It was correct that federal judges stopped President Trump’s anti-Muslim travel ban from going into effect, infer Michale Mannheimer and Ilya Somin of The Hill. He showed over his election campaign that he had a clear bias against Muslims, calling for a “complete and total shutdown” of them entering the US. This goes against the First Amendment, which protects freedom of religion and prevents any such discrimination. The Bill of Rights is clear that going after a certain group of people for their beliefs is wrong. The federal judges were right to block Trump’s executive order. Precedents from the past indicate that the Supreme Court should follow suit.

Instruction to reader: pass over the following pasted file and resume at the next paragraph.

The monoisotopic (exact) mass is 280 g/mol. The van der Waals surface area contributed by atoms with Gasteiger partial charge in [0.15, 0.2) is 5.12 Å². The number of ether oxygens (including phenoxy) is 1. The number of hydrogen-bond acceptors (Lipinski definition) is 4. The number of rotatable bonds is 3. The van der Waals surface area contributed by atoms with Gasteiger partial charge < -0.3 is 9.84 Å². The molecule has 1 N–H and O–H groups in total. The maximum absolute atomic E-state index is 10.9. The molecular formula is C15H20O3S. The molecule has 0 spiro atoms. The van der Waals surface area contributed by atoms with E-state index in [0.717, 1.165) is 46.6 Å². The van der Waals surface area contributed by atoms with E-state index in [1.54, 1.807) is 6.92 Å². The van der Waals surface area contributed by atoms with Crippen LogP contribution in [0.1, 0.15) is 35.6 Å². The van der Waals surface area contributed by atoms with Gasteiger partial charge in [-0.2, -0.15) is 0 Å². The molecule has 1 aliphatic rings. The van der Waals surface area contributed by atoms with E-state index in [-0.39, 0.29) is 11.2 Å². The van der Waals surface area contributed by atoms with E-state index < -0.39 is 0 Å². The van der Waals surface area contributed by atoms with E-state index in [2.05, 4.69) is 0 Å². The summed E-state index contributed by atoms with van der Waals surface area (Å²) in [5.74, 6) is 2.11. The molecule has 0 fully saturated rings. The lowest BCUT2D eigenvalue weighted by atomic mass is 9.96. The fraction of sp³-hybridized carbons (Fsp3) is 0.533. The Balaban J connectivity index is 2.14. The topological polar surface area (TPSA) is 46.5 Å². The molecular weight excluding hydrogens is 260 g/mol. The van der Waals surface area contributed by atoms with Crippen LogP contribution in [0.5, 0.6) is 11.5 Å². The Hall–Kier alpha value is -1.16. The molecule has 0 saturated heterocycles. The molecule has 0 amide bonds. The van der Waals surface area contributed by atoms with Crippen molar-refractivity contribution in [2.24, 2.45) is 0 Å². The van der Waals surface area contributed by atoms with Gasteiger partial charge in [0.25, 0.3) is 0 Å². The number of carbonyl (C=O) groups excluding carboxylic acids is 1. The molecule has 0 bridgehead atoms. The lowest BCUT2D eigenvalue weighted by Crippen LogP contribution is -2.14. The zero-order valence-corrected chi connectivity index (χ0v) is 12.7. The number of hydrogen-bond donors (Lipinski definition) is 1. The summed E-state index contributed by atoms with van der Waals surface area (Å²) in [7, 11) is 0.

Judges blocking President Trump’s executive order to impose a travel ban on people from certain Muslim-majority countries sets a worrying precedent of twisting the law to fit partisan opinions, argues F. H. Buckley of Fox News. The fact that Trump had criticized Islamic terrorism in the past was used against him to deprive him of his executive rights. Even if he is biased against Muslims, it is not a court’s discretion to limit his power. This is an overreach into politics by the justice system. The Supreme Court should realize that and uphold Trump’s travel ban. It was intended to prevent the US from terrorism and is the president’s decision to make.